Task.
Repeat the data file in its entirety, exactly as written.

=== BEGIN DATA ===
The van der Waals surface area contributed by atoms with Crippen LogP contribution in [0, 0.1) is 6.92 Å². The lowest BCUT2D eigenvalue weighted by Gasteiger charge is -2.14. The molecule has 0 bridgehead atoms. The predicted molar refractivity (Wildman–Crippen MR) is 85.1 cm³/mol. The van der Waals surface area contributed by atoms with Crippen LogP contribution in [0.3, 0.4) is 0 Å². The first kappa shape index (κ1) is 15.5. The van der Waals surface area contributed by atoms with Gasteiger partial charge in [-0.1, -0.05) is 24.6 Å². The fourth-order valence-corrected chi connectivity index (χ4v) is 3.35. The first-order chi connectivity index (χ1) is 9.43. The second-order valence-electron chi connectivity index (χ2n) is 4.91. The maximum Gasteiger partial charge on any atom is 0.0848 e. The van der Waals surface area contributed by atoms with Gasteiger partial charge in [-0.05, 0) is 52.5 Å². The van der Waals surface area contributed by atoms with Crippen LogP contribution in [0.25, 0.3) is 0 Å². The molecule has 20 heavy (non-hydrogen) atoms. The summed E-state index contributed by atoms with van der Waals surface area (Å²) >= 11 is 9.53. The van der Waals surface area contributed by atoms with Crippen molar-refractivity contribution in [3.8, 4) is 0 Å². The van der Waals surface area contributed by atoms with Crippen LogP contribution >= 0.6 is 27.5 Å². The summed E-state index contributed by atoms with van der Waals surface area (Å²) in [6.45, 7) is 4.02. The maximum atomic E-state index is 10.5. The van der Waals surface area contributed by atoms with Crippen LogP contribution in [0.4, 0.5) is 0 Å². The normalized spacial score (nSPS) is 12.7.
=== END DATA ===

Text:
The van der Waals surface area contributed by atoms with Crippen LogP contribution in [0, 0.1) is 6.92 Å². The lowest BCUT2D eigenvalue weighted by Gasteiger charge is -2.14. The molecule has 0 bridgehead atoms. The predicted molar refractivity (Wildman–Crippen MR) is 85.1 cm³/mol. The van der Waals surface area contributed by atoms with Crippen LogP contribution in [0.3, 0.4) is 0 Å². The first kappa shape index (κ1) is 15.5. The van der Waals surface area contributed by atoms with Gasteiger partial charge in [-0.1, -0.05) is 24.6 Å². The fourth-order valence-corrected chi connectivity index (χ4v) is 3.35. The first-order chi connectivity index (χ1) is 9.43. The second-order valence-electron chi connectivity index (χ2n) is 4.91. The maximum Gasteiger partial charge on any atom is 0.0848 e. The van der Waals surface area contributed by atoms with Gasteiger partial charge in [-0.05, 0) is 52.5 Å². The van der Waals surface area contributed by atoms with Crippen LogP contribution in [0.25, 0.3) is 0 Å². The molecule has 20 heavy (non-hydrogen) atoms. The summed E-state index contributed by atoms with van der Waals surface area (Å²) >= 11 is 9.53. The van der Waals surface area contributed by atoms with Crippen molar-refractivity contribution in [3.8, 4) is 0 Å². The van der Waals surface area contributed by atoms with Crippen LogP contribution >= 0.6 is 27.5 Å². The summed E-state index contributed by atoms with van der Waals surface area (Å²) in [6.45, 7) is 4.02. The maximum atomic E-state index is 10.5. The van der Waals surface area contributed by atoms with Crippen LogP contribution in [0.4, 0.5) is 0 Å². The normalized spacial score (nSPS) is 12.7.